Building a Story from the Inside Out

Jordan Dane, national bestselling and award-winning thriller writer, is guesting my blog today. I know guesting isn’t a word, but I’m still pleased that she consented to be my guest blogger. She is also hosting a discussion on my Suspense/Thriller Writers  group on Facebook, so stop by and add your bit to the onion, or leave a comment for her here. Jordan writes:

Ever thought about building an onion from the inside out? (Come on. Humor me!!)

This little exercise of writing the dialogue first came from having to split my time between my day job and writing. On my special writing days, I’d grab lunch by myself and take a notepad with me. (I wasn’t really alone. Like Sybil, writers never are. Oh, I just scared myself.)

People would always comment that my scenes jumped right into the action with pace, sharp concise narratives and to-the-point dialogue. In trying to explain to another writer how I do this, I had to understand it myself. That’s when I realized how much my little lunchtime exercise had trained my brain to think this way-in terms of breaking down elements to any scene.

I had broken apart the dialogue from the rest of the narrative as a more efficient use of my time before I got home that night to finish the scene. Consequently, the dialogue got my full attention. And I usually tend to visualize the scene in my head as a TV program or movie. Visualizing it like a movie stirred my thoughts on the scene and helped orient me into the characters’ motivation too.

I later learned aspects of this method are called LAYERING. You can use it to build that onion as I describe below or use it to add more emotion or tension or atmosphere to your scenes-whatever you want more of-even after you think that scene or book is finished. Layering is one of the last steps I use when I’m doing my final edits on a novel. I read through the book and punch up the various scenes until I’ve come to the last page.

1. FIRST-Use dialogue as the framework for the scene (like a screen writer)

Consider writing the dialogue first so you can concentrate on it (Use this as an exercise only. Once you get this down, you won’t need to do this time and time again.)

Make the dialogue important-There’s nothing like witty banter or a clever verbal skirmish between two adversaries

If your character confronts someone at a high school reunion that they haven’t seen in twenty years when they buried a body after Prom, you better have them say more than, “Gee, nice sweater.” Chitchat would never happen in real life, given this situation, unless these two people are guiltless serial killers. Too much introspection can kill the impact of their first meeting. Personally, I like a challenge like this. And don’t get me started on the whimsical world of the serial killer. But think about it-what WOULD they say to each other?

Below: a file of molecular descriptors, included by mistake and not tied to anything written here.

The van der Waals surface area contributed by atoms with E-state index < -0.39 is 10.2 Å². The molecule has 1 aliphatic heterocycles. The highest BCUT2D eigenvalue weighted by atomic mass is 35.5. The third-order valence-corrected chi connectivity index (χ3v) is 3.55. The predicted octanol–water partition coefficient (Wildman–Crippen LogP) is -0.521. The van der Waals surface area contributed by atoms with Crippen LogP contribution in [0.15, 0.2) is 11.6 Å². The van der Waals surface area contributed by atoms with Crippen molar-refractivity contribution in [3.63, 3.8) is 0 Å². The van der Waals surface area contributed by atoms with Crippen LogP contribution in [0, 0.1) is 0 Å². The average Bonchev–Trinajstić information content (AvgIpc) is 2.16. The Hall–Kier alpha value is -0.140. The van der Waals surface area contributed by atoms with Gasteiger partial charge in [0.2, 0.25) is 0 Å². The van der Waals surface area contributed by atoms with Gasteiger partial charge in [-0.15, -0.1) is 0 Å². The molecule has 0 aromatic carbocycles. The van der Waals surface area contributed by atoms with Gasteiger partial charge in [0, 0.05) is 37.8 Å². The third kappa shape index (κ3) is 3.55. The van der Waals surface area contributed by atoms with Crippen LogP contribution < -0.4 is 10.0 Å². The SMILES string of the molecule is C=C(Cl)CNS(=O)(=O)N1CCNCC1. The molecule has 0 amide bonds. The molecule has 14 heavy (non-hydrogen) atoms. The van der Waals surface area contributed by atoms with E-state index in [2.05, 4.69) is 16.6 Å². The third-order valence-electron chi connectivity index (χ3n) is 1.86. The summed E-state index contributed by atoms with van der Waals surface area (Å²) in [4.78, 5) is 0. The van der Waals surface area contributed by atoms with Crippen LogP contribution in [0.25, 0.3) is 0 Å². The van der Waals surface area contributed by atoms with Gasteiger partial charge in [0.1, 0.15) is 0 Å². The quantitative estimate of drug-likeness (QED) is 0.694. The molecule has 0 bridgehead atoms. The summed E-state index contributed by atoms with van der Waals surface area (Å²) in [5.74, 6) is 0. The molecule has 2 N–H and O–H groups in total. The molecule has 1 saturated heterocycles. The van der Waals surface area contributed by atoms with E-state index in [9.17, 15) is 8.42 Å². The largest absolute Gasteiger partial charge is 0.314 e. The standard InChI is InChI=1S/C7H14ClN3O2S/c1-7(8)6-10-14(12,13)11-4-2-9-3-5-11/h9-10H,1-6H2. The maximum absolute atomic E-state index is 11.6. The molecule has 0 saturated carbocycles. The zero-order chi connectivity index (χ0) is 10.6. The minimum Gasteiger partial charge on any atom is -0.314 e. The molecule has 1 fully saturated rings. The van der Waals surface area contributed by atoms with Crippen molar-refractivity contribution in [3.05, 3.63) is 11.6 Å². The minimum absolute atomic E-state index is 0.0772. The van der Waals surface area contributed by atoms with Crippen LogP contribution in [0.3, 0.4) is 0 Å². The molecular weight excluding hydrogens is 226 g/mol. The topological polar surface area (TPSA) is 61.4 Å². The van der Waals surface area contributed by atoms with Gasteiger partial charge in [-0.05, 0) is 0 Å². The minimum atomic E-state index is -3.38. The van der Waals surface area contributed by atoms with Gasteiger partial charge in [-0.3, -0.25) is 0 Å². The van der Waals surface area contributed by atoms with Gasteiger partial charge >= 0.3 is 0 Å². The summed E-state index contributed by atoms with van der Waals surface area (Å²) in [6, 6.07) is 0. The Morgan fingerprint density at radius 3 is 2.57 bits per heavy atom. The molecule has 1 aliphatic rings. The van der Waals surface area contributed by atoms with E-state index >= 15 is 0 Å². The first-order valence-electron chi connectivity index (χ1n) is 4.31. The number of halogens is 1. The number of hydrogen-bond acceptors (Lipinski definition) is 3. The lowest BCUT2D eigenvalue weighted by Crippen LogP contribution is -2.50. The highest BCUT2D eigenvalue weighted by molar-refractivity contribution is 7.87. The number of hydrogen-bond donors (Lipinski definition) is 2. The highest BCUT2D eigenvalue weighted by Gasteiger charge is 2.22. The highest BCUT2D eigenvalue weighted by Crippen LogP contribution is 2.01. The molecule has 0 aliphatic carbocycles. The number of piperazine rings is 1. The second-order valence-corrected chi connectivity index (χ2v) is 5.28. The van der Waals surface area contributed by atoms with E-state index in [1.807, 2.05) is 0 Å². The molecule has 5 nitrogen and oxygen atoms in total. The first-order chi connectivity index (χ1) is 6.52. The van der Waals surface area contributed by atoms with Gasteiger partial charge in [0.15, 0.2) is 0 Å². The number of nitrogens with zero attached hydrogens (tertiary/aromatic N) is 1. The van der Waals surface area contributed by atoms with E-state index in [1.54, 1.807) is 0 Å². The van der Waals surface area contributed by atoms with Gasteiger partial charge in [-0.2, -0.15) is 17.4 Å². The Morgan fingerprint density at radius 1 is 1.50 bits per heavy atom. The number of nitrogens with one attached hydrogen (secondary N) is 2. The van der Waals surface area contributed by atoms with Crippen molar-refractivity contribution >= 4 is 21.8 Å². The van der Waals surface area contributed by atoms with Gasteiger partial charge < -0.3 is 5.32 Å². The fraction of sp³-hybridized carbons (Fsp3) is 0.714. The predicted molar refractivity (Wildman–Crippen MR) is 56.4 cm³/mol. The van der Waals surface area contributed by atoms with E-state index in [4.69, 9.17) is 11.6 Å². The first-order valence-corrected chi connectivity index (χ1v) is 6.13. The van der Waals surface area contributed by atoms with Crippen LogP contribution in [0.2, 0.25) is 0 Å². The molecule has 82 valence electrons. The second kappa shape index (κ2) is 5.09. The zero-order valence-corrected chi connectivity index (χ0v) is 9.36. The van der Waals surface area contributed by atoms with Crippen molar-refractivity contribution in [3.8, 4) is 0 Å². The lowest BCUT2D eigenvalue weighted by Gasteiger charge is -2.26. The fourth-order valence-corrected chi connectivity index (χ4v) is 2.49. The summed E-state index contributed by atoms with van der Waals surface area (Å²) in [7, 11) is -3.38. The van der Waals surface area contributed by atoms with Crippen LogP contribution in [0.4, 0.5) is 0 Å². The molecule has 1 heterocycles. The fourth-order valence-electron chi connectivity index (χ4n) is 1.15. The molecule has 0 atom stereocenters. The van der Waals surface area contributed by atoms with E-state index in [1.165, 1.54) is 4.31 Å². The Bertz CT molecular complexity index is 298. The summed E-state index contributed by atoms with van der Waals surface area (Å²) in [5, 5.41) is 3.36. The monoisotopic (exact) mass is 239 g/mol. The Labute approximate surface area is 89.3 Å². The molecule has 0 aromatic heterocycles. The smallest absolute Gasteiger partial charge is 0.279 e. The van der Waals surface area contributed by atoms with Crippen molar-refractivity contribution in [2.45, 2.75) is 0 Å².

2. SECOND-Body Language/Action

Body language can be fun, especially if it contradicts what the character is saying in dialogue-Use it! Manipulate it!

Be concise and not too wordy with action, but keep it REAL. If guns are blasting, remember your characters are dodging bullets, not witty banter. Bullets stop for no man…or woman!!!

3. THIRD-Mood & Setting-Use it to accentuate what’s happening.

I LOVE LOVE LOVE the mood created with a great setting. It can embellish the emotion in a scene or add an underlying tension (ie an escalating storm or a well-placed gust of wind against a silk blouse or skirt). The beauty is in the details.

4. LAST-Emotional layering-Introspection

Give your character a journey through the scene. Don’t just repeat the same old thoughts over and over in different ways no matter how clever you are. Have their introspection grow or change.

Too much introspection, for me as a reader, slows the pace. But if an editor wants it, read my first point over again and build upon the emotional layers with new material. Insights into a character can be a wonderful gift to your reader.

5. THEN STAND BACK AND TAKE A LOOK-What’s there? Do you have a whole ONION or a lemon?

Make every scene into a tight mini-story with a hook beginning and a memorable page-turning end. Or end it with a beautiful image a reader will remember and feel long after they’ve put the book down.

Or stop in the middle of the action and continue it on the top of the next chapter.

You are in control of your story’s layout. Make it interesting.

NOTE: For more writer resources, please check out my website FOR WRITERS page for craft tips, promotion ideas, and other articles like my “First Sale” story or “How to Make a Book Trailer FOR FREE”.